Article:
By Jeanne Huybrechts, Chief Academic Officer, Stratford School
Ways you can help support your child’s learning
Hard work and involvement can ensure a student’s progress
Currently parents of young children are facing two scenarios that may extend throughout the school year. In some parts of the country and in some circumstances, schools are reopening, and children are returning to campus and the classrooms they abruptly left more than six months ago. In much of the country, “return to school” means returning to some form of distance learning – either full time or embedded in a hybrid model of recurring cycles of traditional school and online instruction. That said, school will look different for a while, and there are many things that parents can do to help their children navigate the differences.
Minimize morning drama. Build a lifelong habit!
Most “return to campus” models include modifications to classroom seating, fewer opportunities for children to move around during the day and interact in “centers” and small groups, and new health and safety practices that take some getting used to. Preparing for school in the morning will likely take more time and this is something that parents can help manage.
- Getting ready for school will take more time this year yet it doesn’t have to be more stressful. Manage the added workload by getting as much done the night before. Begin asking your child to make/assemble his/her own lunch or clean his backpack, returning to it only what he/she needs for the next day.
- Create a staging area in the house where everything that needs to go to school the next morning – backpack, art project, umbrella, filled water bottle, permission slips, two clean face masks – is ready to grab on the way out the door.
Music, Art, Team Sports, Competition
Even schools that can open this fall will not be able to accommodate programs and practices that were always good for children – including performing arts and organized sports. Both are ensemble/team endeavors, and each builds skills and habits of mind not emphasized in other areas of school.
- Encourage your child to learn or continue practicing a musical instrument, working with an instructor who can teach online. (I have known kids who have learned to play an instrument just by watching how-to YouTube videos!)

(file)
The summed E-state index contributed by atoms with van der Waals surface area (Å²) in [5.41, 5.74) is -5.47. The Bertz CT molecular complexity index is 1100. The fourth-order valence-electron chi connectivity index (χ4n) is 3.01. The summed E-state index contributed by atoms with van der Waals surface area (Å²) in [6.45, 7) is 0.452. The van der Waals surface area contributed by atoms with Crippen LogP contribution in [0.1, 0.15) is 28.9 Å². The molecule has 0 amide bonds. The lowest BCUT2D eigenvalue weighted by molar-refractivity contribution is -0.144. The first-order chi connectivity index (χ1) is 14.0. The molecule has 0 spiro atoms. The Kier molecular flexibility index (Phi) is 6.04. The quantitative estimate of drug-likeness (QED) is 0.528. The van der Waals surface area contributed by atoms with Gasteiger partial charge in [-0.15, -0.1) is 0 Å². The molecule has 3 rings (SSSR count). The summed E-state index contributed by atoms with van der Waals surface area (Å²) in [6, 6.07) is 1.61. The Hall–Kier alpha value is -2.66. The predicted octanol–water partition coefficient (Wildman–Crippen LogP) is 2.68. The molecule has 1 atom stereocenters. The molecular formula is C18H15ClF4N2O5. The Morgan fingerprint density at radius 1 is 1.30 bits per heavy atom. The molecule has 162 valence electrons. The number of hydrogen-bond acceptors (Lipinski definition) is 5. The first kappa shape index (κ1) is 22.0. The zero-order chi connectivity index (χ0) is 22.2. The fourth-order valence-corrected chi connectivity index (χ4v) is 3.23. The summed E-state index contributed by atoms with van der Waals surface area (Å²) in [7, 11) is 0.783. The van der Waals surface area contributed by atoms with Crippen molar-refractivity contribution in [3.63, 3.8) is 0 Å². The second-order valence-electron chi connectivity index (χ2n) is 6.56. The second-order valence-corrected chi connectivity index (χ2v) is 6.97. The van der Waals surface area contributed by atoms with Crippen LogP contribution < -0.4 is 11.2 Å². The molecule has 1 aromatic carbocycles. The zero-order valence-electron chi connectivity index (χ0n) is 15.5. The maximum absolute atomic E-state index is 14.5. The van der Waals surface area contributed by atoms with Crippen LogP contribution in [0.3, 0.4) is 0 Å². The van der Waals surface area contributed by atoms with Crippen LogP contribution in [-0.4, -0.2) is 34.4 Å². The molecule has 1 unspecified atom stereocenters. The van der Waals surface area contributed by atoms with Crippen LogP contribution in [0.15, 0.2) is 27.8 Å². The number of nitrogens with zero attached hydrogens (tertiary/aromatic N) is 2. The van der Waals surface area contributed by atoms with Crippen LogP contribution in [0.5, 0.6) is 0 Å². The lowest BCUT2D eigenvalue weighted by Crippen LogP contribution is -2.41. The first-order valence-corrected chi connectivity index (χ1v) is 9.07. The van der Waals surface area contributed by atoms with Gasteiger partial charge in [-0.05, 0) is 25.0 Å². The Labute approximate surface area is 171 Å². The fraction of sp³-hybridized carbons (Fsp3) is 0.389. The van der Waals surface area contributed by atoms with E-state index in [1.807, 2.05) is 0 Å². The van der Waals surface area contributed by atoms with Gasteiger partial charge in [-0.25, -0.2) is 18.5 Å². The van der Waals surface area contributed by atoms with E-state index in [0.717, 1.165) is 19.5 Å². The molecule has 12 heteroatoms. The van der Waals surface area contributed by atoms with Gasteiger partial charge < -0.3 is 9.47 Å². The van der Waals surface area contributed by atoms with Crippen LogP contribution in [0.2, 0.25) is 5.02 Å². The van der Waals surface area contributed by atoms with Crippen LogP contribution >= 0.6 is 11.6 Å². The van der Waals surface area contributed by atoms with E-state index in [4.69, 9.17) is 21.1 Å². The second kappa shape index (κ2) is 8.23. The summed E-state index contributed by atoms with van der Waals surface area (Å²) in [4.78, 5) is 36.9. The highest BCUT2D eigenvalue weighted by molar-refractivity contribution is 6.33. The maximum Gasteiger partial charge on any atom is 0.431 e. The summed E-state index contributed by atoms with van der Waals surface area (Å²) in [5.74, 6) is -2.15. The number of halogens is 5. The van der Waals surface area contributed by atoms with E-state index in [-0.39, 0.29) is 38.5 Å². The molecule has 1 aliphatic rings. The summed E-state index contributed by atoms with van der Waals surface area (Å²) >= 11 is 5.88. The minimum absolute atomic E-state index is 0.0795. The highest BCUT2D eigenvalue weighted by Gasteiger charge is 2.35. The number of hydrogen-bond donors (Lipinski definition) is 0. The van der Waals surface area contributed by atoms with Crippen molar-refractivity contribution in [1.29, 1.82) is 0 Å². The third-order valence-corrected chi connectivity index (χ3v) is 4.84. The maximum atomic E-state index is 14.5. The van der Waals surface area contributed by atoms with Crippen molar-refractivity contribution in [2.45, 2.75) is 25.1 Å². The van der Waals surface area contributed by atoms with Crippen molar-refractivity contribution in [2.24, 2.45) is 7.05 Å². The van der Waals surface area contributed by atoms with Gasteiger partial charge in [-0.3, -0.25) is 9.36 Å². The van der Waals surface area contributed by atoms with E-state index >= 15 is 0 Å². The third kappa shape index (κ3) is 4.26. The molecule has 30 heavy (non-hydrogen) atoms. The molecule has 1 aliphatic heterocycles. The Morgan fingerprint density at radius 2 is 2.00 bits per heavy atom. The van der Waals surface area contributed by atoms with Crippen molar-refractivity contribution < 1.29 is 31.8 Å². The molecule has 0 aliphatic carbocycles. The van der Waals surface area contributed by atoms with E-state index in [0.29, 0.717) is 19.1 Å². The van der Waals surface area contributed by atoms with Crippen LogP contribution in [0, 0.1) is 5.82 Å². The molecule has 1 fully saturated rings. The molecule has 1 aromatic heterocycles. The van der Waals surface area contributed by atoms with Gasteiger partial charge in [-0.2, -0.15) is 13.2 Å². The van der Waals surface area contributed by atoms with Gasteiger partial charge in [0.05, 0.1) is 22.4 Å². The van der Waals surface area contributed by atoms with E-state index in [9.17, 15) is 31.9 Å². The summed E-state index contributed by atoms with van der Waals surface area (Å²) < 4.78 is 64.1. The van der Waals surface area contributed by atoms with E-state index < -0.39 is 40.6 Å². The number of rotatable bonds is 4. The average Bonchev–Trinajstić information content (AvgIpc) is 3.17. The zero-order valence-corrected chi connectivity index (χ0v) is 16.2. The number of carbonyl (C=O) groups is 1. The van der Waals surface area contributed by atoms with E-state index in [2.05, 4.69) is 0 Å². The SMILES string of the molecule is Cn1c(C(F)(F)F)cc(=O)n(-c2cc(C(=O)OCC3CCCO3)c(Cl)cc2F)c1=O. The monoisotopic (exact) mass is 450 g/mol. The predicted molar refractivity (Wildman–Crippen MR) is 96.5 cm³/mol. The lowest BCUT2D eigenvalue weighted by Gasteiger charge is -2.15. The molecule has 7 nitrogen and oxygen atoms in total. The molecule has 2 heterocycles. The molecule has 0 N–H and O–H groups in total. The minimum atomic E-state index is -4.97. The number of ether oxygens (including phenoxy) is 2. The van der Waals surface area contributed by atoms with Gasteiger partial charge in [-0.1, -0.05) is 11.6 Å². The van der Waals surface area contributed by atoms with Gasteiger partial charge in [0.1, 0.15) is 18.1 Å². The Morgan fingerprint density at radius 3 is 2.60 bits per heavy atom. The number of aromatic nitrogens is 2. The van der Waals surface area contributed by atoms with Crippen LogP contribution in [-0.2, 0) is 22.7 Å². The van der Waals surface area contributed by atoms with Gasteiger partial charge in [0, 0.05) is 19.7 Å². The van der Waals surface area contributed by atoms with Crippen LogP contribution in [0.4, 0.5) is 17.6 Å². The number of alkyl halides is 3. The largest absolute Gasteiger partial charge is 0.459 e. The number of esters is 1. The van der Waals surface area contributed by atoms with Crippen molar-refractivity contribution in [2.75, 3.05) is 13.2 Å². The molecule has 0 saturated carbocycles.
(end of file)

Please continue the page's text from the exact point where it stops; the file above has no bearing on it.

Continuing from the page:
- In the absence of organized sports, youngsters can fulfill the “activity” piece with daily exercise, inside or outside. Biking, hiking, roller skating, and running are all great and flexible choices.
“Maslow before Bloom”
One hears this expression a lot in education circles, as most teachers are quite familiar with the work of Benjamin Bloom and Abraham Maslow. Psychologist contemporaries, Bloom and Maslow developed frameworks to describe human understanding, but from different angles. Bloom’s taxonomy describes learning goals, including knowledge, comprehension, and understanding. Maslow describes a hierarchy of needs – physical and psychological – including safety, belonging, love, and esteem. “Maslow before Bloom” implies that basic human essentials need to be addressed before learning can occur.
As we embark upon this school year, “Maslow before Bloom” should be every teacher’s and parent’s mantra. Whether children are returning to school buildings and friends they haven’t seen for six months or embarking on a year of distance learning with a teacher they haven’t yet met in person, the first order of business should be building comfort and trust. Trust-building should be a priority and developed throughout the year.
- Early in the school year, reach out to your child’s teacher and introduce yourself and your family. Share family stories, values, your family’s living situation this fall, your child’s feelings about the return to school.
- In the best schools, teachers and parents partner and support each other, and that has never been more important than now. Even if your child is able to return to campus during the day, organized after-school programs will probably be eliminated or very limited, meaning, once again, you will be spending more time filling in the gaps. You and your child’s teacher can learn from each other and that amplification of learning benefits your child.
Working together, parents and educators can prepare each child for a path to success. After all, as we have heard, many times it does take a village to make it happen.